Gale S. Auletta is Professor of Communication and Co-Director of the Center for the Study of Intercultural Relations at CSU Hayward. She publishes, receives grants, and consults in the areas of intercultural communication and integrating multicultural perspectives into higher education. She is corecipient of the Woman of the Year Award for contributing to diversity in the CSU, 1988.

    Terry Jones is Professor of Sociology and Social Services, Vice-President of the California Faculty Association, and Co-Director of the Center for the Study of Intercultural Relations at CSU Hayward. He publishes, receives grants, and consults in the areas of race and racism, criminal justice, and the sociology of sports. He is the recipient of the Human Rights Award for California Faculty Association, 1991, and was voted Outstanding Professor, 1990.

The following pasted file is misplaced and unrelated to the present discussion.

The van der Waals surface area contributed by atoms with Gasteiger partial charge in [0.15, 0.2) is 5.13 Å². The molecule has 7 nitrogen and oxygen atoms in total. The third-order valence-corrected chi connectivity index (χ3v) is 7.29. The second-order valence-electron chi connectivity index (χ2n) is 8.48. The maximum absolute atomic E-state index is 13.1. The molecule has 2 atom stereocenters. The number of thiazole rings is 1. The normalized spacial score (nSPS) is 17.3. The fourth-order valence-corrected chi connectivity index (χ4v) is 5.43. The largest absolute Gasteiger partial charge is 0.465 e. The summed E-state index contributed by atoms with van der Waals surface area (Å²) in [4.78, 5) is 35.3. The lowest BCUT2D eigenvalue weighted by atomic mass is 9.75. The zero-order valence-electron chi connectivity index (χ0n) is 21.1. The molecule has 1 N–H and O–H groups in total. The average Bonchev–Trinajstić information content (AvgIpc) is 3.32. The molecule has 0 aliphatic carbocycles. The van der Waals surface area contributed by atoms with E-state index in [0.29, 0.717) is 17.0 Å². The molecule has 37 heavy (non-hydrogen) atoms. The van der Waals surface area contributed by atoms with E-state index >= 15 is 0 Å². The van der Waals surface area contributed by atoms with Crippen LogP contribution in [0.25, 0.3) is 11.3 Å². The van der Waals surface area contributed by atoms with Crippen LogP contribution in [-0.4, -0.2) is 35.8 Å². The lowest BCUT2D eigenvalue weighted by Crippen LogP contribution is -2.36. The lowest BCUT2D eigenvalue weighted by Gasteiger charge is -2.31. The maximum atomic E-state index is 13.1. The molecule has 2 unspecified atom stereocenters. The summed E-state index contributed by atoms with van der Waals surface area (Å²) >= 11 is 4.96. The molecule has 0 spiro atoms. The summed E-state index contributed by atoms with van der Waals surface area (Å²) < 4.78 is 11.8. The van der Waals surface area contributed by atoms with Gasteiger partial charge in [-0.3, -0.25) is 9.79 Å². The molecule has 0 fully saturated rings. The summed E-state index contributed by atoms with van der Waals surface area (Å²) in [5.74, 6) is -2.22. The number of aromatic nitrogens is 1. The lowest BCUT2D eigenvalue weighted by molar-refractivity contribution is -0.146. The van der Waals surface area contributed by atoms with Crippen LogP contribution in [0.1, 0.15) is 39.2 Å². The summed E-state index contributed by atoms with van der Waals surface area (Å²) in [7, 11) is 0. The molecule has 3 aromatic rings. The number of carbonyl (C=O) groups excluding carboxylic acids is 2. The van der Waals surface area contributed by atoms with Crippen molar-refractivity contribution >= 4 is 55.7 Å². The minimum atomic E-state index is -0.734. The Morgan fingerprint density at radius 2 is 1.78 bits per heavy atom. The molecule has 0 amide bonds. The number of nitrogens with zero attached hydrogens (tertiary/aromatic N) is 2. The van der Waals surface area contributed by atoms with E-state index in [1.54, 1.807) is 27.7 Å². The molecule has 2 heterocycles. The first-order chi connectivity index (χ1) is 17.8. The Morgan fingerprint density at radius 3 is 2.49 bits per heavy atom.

In 1985, Gale Auletta and Terry Jones founded the Center for the Study of Intercultural Relations (CSIR). The CSIR staff gathers and conducts research, generates and promotes multicultural curriculum and training models for the classroom and corporations, and conducts workshops and provides consulting services for corporations and nonprofits.